Even the early IRONMAN World Championship finishes gave little foreshadowing of what would happen in 1989.

Dreams are the perfect partner. They inspire us and get us out the door to take action more than just about anything else.

Dreams keep our actions honest because dreams want us to succeed, even if where we are at right now is completely out of line with doing that. They make it very clear if our initial strategy needs modifying. Dreams celebrate in our lives long after they are achieved. They remind us forever what it took to fulfill them and how to keep using the lessons learned along the way.

I know this so well from my time racing in triathlons. I competed in my first triathlon in the summer of 1982. It was the USTS Series opening race in San Diego, CA…a mile from my home at the time. The final race of my career was in the fall of 1996. That grand finale was at the Phuket Triathlon in Thailand…half way across the globe

Those years transcended fifteen seasons and endless miles of training. But the dream was always the same: I wanted to see if I could cross the finish line!

I know that might sound pedestrian for someone who ended up winning races. But there was always a part of me that knew if I could go from the start to the finish, then that was a great day!

Through my dream to be a finisher my life was shaped and changed in ways that I had no idea sport could influence. The dream did evolve. It transformed into seeing if I could win the IRONMAN. It took seven years to grasp what that demanded and to become the person who could do that. And like all great dreams, the lessons that journey taught me are still revealing themselves to me.

Here’s one example. After my first IRONMAN Championship victory in 1989, I thought the dream came to its realization because of a lot of workout changes I’d made that season. I’d upped my training by going to New Zealand in the early part of the year, simplified my life and saw what I could do without distraction. I’d made some connections with new training partners who helped me build the weaknesses I’d experienced in the past. I thought it was all about the training and the physical preparation.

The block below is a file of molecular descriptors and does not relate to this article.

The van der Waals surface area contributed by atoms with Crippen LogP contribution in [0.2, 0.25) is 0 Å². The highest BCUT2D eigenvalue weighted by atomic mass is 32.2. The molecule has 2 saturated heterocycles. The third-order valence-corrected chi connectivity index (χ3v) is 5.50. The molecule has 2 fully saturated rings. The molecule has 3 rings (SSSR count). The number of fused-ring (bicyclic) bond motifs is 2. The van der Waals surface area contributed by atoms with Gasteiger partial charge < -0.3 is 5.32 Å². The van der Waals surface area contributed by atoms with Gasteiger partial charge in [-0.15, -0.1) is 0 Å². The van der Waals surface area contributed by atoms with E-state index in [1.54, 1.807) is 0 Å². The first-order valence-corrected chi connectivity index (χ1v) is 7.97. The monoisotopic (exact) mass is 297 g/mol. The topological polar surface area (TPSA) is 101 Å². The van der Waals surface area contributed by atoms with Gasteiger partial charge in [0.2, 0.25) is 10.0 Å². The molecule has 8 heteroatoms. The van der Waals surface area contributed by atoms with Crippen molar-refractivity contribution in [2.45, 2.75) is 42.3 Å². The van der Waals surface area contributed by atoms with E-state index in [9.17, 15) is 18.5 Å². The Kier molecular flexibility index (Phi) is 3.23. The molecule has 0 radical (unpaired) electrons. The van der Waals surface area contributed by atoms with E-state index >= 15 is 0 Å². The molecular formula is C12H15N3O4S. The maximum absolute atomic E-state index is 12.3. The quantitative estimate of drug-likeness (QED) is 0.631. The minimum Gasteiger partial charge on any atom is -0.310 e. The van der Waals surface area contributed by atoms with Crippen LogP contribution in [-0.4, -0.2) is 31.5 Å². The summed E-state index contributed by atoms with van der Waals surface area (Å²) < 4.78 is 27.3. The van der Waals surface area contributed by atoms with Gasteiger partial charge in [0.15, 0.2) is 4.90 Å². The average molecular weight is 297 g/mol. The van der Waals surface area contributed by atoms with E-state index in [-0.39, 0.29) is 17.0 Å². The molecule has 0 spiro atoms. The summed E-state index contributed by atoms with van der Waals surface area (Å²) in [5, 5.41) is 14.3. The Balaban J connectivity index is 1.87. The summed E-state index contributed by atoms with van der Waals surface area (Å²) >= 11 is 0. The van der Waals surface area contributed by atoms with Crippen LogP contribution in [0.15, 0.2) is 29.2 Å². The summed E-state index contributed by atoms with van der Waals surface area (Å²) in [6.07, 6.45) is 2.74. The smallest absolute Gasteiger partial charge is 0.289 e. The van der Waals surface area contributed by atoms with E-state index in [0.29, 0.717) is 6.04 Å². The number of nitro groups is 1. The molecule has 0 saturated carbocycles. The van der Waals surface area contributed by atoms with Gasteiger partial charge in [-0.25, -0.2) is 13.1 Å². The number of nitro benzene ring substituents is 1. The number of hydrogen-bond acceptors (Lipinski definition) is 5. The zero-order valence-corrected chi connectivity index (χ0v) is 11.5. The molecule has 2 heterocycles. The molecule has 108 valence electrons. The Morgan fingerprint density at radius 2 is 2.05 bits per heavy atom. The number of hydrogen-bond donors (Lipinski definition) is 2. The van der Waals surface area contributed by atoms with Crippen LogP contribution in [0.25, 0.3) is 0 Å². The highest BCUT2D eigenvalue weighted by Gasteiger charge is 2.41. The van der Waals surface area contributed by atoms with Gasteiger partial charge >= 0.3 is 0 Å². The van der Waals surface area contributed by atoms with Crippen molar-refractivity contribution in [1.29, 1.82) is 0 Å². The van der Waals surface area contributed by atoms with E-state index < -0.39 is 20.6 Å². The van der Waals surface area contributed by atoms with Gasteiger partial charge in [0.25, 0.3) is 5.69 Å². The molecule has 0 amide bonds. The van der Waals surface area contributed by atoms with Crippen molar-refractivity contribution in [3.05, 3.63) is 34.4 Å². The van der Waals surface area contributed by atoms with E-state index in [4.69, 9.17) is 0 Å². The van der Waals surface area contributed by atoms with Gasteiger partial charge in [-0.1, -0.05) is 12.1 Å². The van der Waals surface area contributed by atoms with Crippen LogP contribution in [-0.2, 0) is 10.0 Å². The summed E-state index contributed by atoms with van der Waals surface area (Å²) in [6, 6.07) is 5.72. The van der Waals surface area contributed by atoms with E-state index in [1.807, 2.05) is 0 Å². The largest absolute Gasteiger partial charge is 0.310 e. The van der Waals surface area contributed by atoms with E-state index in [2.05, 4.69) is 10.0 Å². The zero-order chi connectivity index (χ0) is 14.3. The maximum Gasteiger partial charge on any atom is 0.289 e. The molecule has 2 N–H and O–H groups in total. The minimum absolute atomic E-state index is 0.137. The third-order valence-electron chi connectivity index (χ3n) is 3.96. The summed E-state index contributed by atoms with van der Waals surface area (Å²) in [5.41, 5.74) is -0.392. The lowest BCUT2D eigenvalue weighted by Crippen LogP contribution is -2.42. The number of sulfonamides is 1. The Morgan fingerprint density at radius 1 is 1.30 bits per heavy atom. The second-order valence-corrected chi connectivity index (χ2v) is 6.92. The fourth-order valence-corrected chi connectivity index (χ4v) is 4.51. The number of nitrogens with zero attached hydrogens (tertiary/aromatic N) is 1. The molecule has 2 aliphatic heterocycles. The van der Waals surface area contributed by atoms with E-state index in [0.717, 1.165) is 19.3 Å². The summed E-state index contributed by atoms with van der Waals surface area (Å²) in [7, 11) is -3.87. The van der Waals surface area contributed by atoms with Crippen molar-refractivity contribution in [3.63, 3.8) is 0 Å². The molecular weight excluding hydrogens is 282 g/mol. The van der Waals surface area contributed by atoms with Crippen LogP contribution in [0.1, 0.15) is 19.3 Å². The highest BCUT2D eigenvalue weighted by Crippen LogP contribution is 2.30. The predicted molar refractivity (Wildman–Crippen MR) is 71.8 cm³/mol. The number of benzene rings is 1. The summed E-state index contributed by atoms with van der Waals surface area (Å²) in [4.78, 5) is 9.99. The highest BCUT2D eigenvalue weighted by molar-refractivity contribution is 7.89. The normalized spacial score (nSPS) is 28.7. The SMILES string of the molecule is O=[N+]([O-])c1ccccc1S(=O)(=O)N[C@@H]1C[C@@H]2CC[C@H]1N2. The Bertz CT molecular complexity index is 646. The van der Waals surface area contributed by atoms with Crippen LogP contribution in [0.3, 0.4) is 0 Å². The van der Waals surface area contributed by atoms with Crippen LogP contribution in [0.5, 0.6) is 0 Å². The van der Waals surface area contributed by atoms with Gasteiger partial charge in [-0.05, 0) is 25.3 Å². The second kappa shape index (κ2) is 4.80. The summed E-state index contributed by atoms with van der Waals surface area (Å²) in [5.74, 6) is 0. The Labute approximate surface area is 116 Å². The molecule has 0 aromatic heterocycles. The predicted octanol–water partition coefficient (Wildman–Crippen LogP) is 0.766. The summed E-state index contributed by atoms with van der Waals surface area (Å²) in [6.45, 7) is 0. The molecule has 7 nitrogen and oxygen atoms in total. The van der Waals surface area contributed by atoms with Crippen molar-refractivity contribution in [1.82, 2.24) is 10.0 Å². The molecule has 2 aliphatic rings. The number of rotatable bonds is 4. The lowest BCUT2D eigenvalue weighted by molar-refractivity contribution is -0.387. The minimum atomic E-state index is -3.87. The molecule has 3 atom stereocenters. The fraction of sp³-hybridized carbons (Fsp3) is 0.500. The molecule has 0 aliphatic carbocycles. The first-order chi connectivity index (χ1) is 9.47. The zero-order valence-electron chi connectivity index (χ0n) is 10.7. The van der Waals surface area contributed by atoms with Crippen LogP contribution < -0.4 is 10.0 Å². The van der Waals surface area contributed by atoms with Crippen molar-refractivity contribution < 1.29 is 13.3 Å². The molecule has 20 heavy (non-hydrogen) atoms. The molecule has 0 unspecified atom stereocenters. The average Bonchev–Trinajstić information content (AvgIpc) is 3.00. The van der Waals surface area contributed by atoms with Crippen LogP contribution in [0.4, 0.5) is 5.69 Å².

Mark Allen wins 1989 Ironman.

But now, almost 30-years later, I can see that so much of what was key to winning my first crown in Kona was what I had learned in the six previous IRONMAN races where I lost.

Those races taught me how to keep going even when my dream seemed completely impossible to achieve. They helped me develop the ability to focus on what I could give in the exact moment I was in. They taught me to stop thinking about whether or not what I had in that moment would be enough to become the champion.

The tough races that didn’t go as I had hoped built the foundation of knowing that ultimately just crossing the finish line made taking the next step so worthwhile. Without those lessons I would have never been armed with the arsenal of skills to become a champion.

Twelve IRONMAN World Championship races became twelve potent days where new corners of my inner character were called upon and revealed. They were twelve days were I got to know life better.  Their sum total is still making my life richer from the insights gained and lessons learned.

Each year helped shape me and transform me. All twelve were indispensable in doing that. They were like a puzzle with twelve unique pieces that came together to give a complete picture of what was possible with a dream.

What are your dreams for the upcoming year? Are they new ones? Might they be the next layer of ones started long ago?  Whatever they are, I salute you for having them and for finding the courage to pursue them.

May 2018 be Amazing for you!

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About the author Mark Allen More information on the author

I am the Founder and CEO at Mark Allen Coaching. I am proud to have been voted in an ESPN global poll "The Greatest Endurance Athlete Of All Time." During my multi-sport career I won the Ironman Triathlon World Championship six time, the inaugural Triathlon World Championship at the Olympic Distance in Avignon, France, and at one point in my career I won 21 straight races across every derivation and distance. It was a great career, but that's all it would ever be unless I was able to share all of the experience and methodology we invented long before smart watches, power meters, and flashy uniforms. That's why I started Mark Allen Coaching, as a way to return to others at least the part of the gifts I received.

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